Review: Ford Mustang Mach-E: The unsung EV?

Is Ford’s very first electric vehicle getting the credit it deserves? Charlie Atkinson puts it through its paces to see how it compares to its rivals.

The Mustang is, without doubt, Ford’s most iconic car and so when the manufacturer decided to give its very first electric vehicle the same name, it had some big shoes to fill.

Whilst the original Mustang was instantly recognized as one of the best cars on the market, the Mach-E finds itself having to compete with a whole host of prestigious electric cars, such as the Polestar 2 and the Volkswagen ID.4.

From the outside

Unlike the traditional Mustang’s, the Mach E is an SUV-crossover, but Ford has disguised the size and bulkiness of the EV with some clever bits of design. From afar, the colour of the body gives it that sleek, sporty coupé look, but under closer inspection, the extra height and size is hidden, thanks to a contrasting black finish at the rear of the car.

Ford has clearly tried to incorporate the core DNA of a Mustang into the Mach-E, and that can be seen on certain details, like the extremely mean-looking front end, with the colour-coded grille design, and it also has the classic Mustang light design at the rear end, too.

Credit: Craig Evans Photography.

There are some new bits, however. Firstly, there are no door handles on the outside. These have been replaced by buttons on the door pillars, as well as a pin-coded entry option (which isn’t legal in the UK). As with most new EVs, there is also the option to unlock the car with your phone.

From the outside, the Ford Mustang Mach-E is certainly one of the best looking EVs available, and whilst it may have the upper hand on its closest rivals in terms of looks, how does it compare on price and range?

Price and Range

The Ford Mustang Mach-E really sets the standard for electric cars when it comes to range. This model can travel up to 379 miles on a single charge, and it also set a Guinness World Record for efficiency earlier this year for the lowest energy consumption in an electric car on a journey from Lands’ End to John O’Groats.

Even the cheaper models of this car offer a range of over 300 miles, which is way ahead of other cars in this class, including the Polestar 2 and the ID.4.

It’s also competitive on price. It still might not be cheap, starting at just over £42,500, but compared to the Polestar 2, which starts from £49,900, then it feels like you’re getting a good deal. Even compared to a premium electric SUV like the Audi e-tron, the Mustang Mach-E is significantly cheaper and beats it on range, so it really does justify its price tag.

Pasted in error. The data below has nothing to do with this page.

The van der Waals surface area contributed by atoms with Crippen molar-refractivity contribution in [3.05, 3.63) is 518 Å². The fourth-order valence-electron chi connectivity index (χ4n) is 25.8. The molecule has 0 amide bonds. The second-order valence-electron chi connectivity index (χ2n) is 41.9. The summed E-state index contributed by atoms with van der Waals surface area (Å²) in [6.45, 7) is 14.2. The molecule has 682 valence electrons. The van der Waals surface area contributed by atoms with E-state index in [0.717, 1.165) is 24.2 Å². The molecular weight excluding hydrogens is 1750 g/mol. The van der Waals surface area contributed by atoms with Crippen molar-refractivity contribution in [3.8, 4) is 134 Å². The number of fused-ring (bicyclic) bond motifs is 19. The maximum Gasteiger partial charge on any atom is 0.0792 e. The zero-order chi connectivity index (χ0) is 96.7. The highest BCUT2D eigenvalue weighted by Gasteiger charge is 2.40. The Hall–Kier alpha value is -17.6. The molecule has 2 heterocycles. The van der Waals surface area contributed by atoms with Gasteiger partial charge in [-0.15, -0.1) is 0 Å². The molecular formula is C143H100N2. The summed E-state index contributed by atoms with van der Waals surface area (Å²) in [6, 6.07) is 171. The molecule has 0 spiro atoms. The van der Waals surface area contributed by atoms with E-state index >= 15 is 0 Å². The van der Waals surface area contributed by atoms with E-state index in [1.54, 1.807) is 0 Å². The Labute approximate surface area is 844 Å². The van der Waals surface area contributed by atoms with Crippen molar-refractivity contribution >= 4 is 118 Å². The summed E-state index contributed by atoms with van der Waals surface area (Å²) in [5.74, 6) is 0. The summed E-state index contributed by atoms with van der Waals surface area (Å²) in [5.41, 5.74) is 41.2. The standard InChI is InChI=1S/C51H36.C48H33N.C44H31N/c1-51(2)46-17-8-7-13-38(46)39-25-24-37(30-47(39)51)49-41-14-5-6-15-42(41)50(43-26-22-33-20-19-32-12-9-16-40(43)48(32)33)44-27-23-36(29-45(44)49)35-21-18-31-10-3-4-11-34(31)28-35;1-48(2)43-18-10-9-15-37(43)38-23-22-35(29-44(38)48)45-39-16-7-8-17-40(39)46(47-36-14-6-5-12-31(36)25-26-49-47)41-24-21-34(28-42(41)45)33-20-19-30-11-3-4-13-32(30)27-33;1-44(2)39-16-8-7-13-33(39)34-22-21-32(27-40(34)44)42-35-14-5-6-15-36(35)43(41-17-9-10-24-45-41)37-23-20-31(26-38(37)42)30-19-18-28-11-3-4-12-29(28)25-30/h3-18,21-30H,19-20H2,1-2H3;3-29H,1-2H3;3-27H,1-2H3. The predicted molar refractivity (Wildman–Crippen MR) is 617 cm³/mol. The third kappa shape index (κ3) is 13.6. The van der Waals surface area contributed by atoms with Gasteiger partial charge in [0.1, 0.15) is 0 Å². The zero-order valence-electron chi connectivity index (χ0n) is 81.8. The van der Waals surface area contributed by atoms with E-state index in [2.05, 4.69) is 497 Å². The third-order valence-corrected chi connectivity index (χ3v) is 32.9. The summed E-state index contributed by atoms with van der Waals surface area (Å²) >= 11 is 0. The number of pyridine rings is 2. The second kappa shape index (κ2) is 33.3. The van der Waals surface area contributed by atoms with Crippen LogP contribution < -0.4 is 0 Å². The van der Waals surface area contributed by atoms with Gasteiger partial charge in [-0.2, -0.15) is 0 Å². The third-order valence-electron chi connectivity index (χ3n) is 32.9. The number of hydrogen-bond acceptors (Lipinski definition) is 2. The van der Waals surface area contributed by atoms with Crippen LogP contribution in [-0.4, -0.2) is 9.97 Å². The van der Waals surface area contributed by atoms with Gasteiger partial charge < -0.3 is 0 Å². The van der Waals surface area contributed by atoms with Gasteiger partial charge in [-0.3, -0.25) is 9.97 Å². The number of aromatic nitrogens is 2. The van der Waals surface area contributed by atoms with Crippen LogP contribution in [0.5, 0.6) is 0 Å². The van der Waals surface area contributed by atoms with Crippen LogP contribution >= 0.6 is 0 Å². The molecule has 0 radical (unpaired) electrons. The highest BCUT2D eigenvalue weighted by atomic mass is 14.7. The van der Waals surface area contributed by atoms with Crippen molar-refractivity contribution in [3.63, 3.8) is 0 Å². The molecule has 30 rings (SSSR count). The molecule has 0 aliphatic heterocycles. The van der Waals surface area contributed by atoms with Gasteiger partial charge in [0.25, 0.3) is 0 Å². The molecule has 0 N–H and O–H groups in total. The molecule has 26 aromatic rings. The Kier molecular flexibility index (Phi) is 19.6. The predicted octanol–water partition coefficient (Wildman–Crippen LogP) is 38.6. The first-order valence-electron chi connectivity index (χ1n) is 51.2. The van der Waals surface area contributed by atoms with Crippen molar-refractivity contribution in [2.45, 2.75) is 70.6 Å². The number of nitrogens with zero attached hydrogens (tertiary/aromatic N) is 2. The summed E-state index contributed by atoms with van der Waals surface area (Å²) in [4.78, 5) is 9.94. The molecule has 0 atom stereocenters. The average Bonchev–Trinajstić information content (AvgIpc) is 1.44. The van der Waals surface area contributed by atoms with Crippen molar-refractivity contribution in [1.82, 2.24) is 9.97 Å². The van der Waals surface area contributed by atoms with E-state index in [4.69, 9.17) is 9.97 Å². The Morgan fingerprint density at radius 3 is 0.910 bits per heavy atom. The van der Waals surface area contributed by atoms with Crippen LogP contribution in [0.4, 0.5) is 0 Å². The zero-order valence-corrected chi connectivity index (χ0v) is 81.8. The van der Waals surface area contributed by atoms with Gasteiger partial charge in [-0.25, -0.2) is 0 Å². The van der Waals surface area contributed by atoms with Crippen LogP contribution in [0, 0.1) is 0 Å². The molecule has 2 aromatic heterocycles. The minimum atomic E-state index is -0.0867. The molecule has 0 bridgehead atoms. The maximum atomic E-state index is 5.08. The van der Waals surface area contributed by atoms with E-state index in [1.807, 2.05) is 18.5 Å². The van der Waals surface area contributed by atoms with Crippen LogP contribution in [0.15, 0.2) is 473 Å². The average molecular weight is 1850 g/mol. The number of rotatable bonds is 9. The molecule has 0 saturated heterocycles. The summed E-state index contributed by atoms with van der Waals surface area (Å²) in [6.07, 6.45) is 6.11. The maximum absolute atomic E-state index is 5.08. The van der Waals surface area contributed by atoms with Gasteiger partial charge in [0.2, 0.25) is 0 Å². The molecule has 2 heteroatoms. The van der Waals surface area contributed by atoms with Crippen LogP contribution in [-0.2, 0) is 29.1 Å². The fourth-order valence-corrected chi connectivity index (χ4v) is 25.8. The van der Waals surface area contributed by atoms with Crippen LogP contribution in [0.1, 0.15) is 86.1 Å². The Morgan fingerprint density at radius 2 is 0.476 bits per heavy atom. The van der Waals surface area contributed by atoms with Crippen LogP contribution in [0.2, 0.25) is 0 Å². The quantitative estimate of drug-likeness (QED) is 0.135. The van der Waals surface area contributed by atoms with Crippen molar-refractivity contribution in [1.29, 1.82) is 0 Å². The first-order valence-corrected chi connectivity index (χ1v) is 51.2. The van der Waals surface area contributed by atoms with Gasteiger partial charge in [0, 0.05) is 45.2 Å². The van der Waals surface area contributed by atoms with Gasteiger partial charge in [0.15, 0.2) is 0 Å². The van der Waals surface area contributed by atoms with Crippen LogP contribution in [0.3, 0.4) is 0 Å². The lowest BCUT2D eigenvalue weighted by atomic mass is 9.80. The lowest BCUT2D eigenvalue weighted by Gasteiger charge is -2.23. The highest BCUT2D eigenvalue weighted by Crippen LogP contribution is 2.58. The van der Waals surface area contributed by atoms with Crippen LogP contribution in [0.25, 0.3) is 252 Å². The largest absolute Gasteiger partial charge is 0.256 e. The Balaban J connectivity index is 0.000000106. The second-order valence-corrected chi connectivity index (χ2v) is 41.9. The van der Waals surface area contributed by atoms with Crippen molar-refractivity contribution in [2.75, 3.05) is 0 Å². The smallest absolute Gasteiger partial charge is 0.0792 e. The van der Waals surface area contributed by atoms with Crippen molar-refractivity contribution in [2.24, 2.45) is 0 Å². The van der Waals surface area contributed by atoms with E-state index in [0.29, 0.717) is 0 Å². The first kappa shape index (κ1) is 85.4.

On the inside

The Mustang Mach-E has everything you want on the inside of an electric car, including a massive, Tesla-style infotainment screen that dominates the dash. Whilst the Tesla system may be slightly more advanced than the Mach-E’s, it still works well and is easy to use.

You also have a crisp and clear drivers display, but other than that, Ford has taken a minimalistic approach to the interior. There is ample storage and wireless charging bays for your phone, but other than that, there’s not a lot going on, which is how I like the inside of my cars.

Credit: Craig Evans Photography.

The heated seats are lovely and comfortable, with beautiful red stitching giving the otherwise black interior a helpful dash of colour. There is also a panoramic sunroof that bleeds lots of natural light into the car, which stops the inside from feeling overly dark and gloomy.

In the back, there is more than enough headroom and legroom, and the boot is also massive, with a whopping 402L of space at your disposal. The frunk is also spacious, with four separate bins for storage, including two wet storage spaces. For a car that looks as cool as it does, it has also ensured it is as practical as any other SUV out there.

On the road

When you think of a Mustang, you think of power, and the Mach-E certainly packs a punch. Its 351bhp and 580NM torque helps the Mach-E accelerate from 0-60mph in just 5.1 seconds, which is a decent pace for any car.

However, it doesn’t feel as sharp as something like the Polestar 2 for example, and that’s mainly due to its weight. In order to achieve its massive range, the Mach-E needs a massive battery, making it weigh in at over 500kg heavier than the Polestar 2. It might not feel as light and nippy as other electric SUVs, but you can still have quite a lot of fun behind the wheel.

Credit: Craig Evans Photography.

There are a few driving modes to choose from with the Mach-E. You can have ‘Whisper’ which is Ford’s eco-mode equivalent, ‘Active’, which is the comfort mode alternative, and then you have the brilliantly named ‘Untamed’ mode, which turns the Mach-E into a beast. Combine that with the ‘Propulsion sound’ setting, which artificially creates the sound of a traditional Mustang inside the car, then you really can have a blast, in every sense of the word.

Of course, you won’t be thrashing this car around all the time, and when you settle down into a normal drive, it’s really pleasant and easy to drive. The regenerative braking is predictable and grinds you to a stop quite quickly when lifting your foot off the accelerator, making one pedal driving as easy as it has ever been in an electric car.

On the whole

I have to admit that I’ve fallen completely in love with this car. It’s got absolutely everything you want from an electric car. From an amazing range, to being really fun to drive but sensible and practical in the same breath, It has blown all its rivals out of the water in terms of range, looks and price, and, in my mind, the Mach-E hasn’t got the attention it deserves.

Overall, the Ford Mustang Mach-E has easily established itself as one of the best cars in the electric vehicle market.